Wednesday, April 27, 2016

The Good, the Bad, and the Ug-xhausted

I think the hospital is starting to catch up with us. We're all pretty exhausted right now. Life still goes on even when you don't sleep well every third night. Yet, there has been a lot of good lately to report, and, at the same time, a lot hard.  But, as you all know it just keeps going. So, we keep on going.

I know that people are wondering how Abby and the family is doing so let me give you the quick update.  The Good, The Bad, and The Ugly or in our case, The Exhausted.

The Good-
Well, let's start by saying that those baby monocytes keep marching along and are continuing to turn into lymphocytes. Abby was at 20 ANC for 2 days, then her ANC was 40, 50, then 90 and today she's at 130! As Tiffany said, Abby is also now off of the pain pump and is moving over to mostly oral medication.  Her mouth sores are almost gone and probably her throat/stomach/gut is the same since the pain has subsided. The eating is going ok. Still have to offer her food over and over again to and remind her to try some food. If she doesn't eat enough then they'll move her over to an NG tube (basically a feeding tube through her nose) to feed her. I'm hopeful that she will eat enough to fully sustain her soon, get off the IV, and be ready to leave this place once her ANC is at 500 for three days. We had the discharge meeting yesterday and they are hopeful that she'll hit those numbers next week. So, I guess it really could be out of the hospital soon! Wow.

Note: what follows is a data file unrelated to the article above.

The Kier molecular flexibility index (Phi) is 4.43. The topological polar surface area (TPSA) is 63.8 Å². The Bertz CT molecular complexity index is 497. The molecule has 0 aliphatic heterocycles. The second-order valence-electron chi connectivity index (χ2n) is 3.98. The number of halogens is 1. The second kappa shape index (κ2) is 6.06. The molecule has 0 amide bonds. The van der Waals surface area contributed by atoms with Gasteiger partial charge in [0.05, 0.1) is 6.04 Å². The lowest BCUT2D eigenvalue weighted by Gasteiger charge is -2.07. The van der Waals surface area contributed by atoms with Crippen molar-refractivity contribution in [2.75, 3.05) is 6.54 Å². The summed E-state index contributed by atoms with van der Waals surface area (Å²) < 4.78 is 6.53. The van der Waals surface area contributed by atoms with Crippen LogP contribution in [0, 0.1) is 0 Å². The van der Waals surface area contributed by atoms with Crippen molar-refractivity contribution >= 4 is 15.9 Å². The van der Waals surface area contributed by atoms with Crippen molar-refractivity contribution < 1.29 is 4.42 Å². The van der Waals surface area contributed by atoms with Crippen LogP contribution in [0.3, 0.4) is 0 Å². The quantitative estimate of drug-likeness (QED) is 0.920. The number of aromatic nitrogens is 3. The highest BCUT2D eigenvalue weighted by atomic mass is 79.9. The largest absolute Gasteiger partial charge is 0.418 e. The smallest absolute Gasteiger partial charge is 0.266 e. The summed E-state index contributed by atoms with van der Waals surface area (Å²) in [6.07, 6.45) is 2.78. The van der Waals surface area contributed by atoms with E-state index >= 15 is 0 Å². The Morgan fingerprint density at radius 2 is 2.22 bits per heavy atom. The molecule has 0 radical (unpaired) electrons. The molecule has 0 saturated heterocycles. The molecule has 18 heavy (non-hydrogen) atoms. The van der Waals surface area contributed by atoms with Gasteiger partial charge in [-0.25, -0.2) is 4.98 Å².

The Bad- (or mixed emotions really)
Even when Abby is released we still have to stay close to the hospital until Day +100 to +120... That means she can't leave Denver/can't come home until late July/early August. So, we will be moving again... kinda. We now have a 2-bedroom apartment near the hospital in Denver.  It's almost as fast to walk to the hospital as it will be to drive. I wish our house was just a bit closer to Childrens Hospital so we could all be a family together again. But the reality is that we won't all fit very well in 600 sq/ft and to keep Anna and Lily in Denver all summer would be tough for them. They'd basically miss their whole summer playing in the yard and seeing their friends. So, we'll have to figure out some rotation of time together and time apart.

In the midst of all of this, our stuff came on back to our Fort Collins house on Saturday. We haven't opened up all of the boxes yet. As you can imagine, it's kinda like opening up a box of memories. It's nice to have more choices of clothes to wear and the girls were excited to get their bikes back. Understandably thought, they were also a bit sad. Lily said she missed biking as a family in Japan. Anna had a few hard days too and I think some of it can be attributed to the arrival of this stuff. They've had a lot of change.

The Exhausting